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Online marketers are forever looking to perfect the recipe for foolproof viral videos. But those chasing that dream should take note of a new study from Harvard Business School.
After analyzing popular film and game videos online for a year, HBS marketing Professor Anita Elberse found one pretty dependable predictor of viral success: big traditional advertising buys.
Together with Visible Measures, Elberse tracked a year's worth of popular trailers from 33 movies and video games. The professor then compared their popularity scores with things like their daily advertising budgets.
Only interested in viral videos linked to a commercial product like a film or game, Elberse found the most popular online trailers often had the biggest budgets. According to Forbes:
"In effect, the videos that got watched the most on the Internet are those that bought their popularity through traditional offline advertising, especially on TV."
As Elberse put it:
"Most of the time, you have to spend money to make money online. This is not to say that viral hits can't happen out of the blue. They do, but they are the exception."
Of course, there's also the fact that the relationship between an advertising budget and a video's popularity online is not the same as the connection between online popularity and box office revenue.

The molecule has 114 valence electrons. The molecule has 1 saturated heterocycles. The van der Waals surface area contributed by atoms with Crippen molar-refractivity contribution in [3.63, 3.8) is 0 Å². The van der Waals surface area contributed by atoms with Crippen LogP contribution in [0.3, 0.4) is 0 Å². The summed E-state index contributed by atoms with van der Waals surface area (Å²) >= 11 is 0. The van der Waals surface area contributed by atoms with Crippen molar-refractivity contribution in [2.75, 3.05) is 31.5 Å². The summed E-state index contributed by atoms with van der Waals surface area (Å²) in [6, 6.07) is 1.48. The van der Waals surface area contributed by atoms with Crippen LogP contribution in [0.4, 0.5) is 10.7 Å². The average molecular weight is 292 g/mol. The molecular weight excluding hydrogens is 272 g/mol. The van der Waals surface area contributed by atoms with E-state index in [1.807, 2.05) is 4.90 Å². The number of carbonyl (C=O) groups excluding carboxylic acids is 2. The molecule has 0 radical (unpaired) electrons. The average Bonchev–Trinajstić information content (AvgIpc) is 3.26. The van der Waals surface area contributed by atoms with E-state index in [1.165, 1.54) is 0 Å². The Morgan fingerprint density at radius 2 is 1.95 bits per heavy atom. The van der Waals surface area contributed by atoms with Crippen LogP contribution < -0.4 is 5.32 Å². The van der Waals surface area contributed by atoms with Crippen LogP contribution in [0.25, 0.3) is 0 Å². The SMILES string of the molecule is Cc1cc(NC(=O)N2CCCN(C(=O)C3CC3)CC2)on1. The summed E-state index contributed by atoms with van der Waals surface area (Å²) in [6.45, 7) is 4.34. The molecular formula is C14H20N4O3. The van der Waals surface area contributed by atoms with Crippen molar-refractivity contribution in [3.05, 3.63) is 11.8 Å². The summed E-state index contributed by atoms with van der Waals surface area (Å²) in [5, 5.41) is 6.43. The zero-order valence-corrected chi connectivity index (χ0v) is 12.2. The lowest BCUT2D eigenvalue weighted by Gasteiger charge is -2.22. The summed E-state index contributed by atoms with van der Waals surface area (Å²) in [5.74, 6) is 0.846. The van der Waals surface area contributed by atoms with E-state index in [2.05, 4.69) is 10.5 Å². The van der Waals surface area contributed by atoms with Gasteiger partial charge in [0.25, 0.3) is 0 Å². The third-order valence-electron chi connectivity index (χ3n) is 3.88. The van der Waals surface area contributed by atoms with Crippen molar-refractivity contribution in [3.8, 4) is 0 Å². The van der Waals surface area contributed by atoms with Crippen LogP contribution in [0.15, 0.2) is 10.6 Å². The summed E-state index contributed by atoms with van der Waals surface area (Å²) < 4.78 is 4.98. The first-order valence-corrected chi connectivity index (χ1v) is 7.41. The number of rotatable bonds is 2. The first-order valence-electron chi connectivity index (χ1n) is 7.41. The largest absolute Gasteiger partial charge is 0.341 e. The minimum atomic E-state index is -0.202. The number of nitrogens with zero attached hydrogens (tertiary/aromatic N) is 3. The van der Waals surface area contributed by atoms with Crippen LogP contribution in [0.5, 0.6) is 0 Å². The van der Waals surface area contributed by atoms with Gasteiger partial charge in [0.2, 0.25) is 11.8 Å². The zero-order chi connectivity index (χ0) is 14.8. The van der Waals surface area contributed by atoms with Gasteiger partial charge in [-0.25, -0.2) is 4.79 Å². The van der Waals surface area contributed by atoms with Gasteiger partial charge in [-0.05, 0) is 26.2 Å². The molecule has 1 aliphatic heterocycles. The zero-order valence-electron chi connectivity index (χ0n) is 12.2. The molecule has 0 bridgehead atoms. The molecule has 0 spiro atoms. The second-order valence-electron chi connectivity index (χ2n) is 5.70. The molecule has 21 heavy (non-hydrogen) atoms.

Unfortunately, viewers who get excited about video content online aren't always ready to go out and purchase those products.
For example, one of the films Elberse studied was the Michael Cera/Jack Black comedy "Year One." After deploying its multimillion-dollar advertising budget, the "Year One" trailer became one of the most popular videos Elberse examined. As Forbes writes:
"The popularity of the Year One video, Elberse theorized, had much to do with the inherent appeal of the film's subject matter--sex! music! dinosaurs!--to the adolescent boys who are among YouTube's most powerful power users."
But that appeal didn't translate into revenue. The movie was a stunning disappointment at the box office. (After a lackluster opening weekend, The Observer called it "easily one of the worst movies of the year.")
As I wrote last month, the viral success of Weiden + Kennedy's wildly popular Old Spice commercials did not translate directly into sales. In the end, it turns out that discounts and coupons contributed to a bulk of Old Spice's sales this summer.
As Forbes points out, the "Man Yor Man Could Smell Like" ads originally became popular because of a very expensive traditional media buy: TV ads during the Olympics.
In the end, viral success may simply be a proof of success for marketing campaigns, not an indicator of future sales. For those considering investing in content that will go viral, it's probably a good idea to think about what you're looking for before jumping in to the space.